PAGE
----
"Pay attention to the world." -- Susan Sontag

Sunflowers and Goldenrod (2 of 2)

From “Sunflower” in History of the World in 100 Plants by Simon Barnes:

“Sunflowers were cultivated in North America long before Columbus crossed the Atlantic. They were grown for food, but no doubt their dramatic appearance was part of the appeal. Certainly it was the look of the plant that prompted Europeans to take sunflowers back across the ocean. Once there sunflowers became a crop plant all over again, useful and humble. But now the plant is ineluctably associated with the cult of genius and the legend of the tormented artist.

“There are seventy species in the genus
Helianthus, but it’s the cultivated species Helianthus annus that mostly concerns us here: the one with the flower-head that looks like the sun. It’s not technically a flower but an inflorescence. Each head comprises many individual flowers; each of the outer flowers, which most of us refer to as petals and a botanist calls ray heads, are in fact individual flowers. These outer flowers don’t do sex, being sterile: they are a come-hither signal to insect pollinators, which feed from the many tiny flowers arranged in cunning spirals on the central disc.”

From Onward and Upward in the Garden by Katherine S. White:

“[Goldenrod] is as sturdy and as various as our population; there is delicate dwarf goldenrod, silver goldenrod, tall yellow goldenrod in a multitude of forms and shapes-spikes, plumes, and panicles of native gold….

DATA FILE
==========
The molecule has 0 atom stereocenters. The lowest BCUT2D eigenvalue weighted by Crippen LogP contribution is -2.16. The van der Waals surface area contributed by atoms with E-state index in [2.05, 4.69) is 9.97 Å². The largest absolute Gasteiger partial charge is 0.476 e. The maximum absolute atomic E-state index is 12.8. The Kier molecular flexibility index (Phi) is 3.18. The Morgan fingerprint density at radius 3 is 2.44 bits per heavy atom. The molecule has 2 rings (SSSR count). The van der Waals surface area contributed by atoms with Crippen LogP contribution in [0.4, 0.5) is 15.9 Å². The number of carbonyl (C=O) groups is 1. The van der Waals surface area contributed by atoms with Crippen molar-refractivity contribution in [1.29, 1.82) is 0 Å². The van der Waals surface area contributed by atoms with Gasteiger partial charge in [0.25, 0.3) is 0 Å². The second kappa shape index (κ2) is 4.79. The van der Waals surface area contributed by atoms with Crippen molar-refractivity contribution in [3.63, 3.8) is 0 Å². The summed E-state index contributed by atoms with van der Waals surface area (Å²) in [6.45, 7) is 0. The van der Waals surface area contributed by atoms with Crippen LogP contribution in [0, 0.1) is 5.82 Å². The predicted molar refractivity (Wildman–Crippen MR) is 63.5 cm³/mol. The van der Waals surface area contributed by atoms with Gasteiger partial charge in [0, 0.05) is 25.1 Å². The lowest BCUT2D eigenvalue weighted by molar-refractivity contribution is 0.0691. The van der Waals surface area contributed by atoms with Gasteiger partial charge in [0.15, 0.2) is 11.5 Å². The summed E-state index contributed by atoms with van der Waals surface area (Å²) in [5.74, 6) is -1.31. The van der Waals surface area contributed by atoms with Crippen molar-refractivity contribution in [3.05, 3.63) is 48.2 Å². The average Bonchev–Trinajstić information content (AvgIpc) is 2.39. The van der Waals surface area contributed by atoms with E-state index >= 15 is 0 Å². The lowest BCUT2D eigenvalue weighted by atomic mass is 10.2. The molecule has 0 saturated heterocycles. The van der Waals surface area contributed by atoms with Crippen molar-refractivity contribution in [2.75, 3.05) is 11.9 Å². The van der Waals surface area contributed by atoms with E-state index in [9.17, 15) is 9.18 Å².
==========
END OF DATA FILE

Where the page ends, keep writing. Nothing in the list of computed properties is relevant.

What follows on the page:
“Descend into a bog and there, growing wild, is goldenrod; climb a mountain and there, between the crevices of boulders, is goldenrod; follow the shore of the sea and goldenrod gleams along the edge of the sands; drive along our highways from coast to coast in August and September and the fields and ditches are bright with goldenrod….

“The very ubiquity of the flower has given it a bad name as an irritant to hay-fever victims, but I’ve recently read that it is the ragweed and flowering grasses growing alongside goldenrod that are the villains during the late-summer hay-fever season. The goldenrod also has the great advantage… of owing nothing to man, of enriching no seed company, or companies, and of being as wild as our national bird, the eagle.”

From “Journals (1853)” in The Complete Works of Henry David Thoreau by Henry David Thoreau:

“I see the sunflower’s broad disk now in gardens… a true sun among flowers, monarch of August. Do not the flowers of August and September generally resemble suns and stars? — sunflowers and asters and the single flowers of the goldenrod. I once saw one as big as a milk-pan, in which a mouse had its nest.”


This is the second of two posts with photos of sunflowers and goldenrod; the first post is Sunflowers and Goldenrod (1 of 2). For the photos in this post, I zoomed in on individual sunflowers or sprays of goldenrod — except for the three photos of a sunflower trio from behind (which are actually my favorites of this series).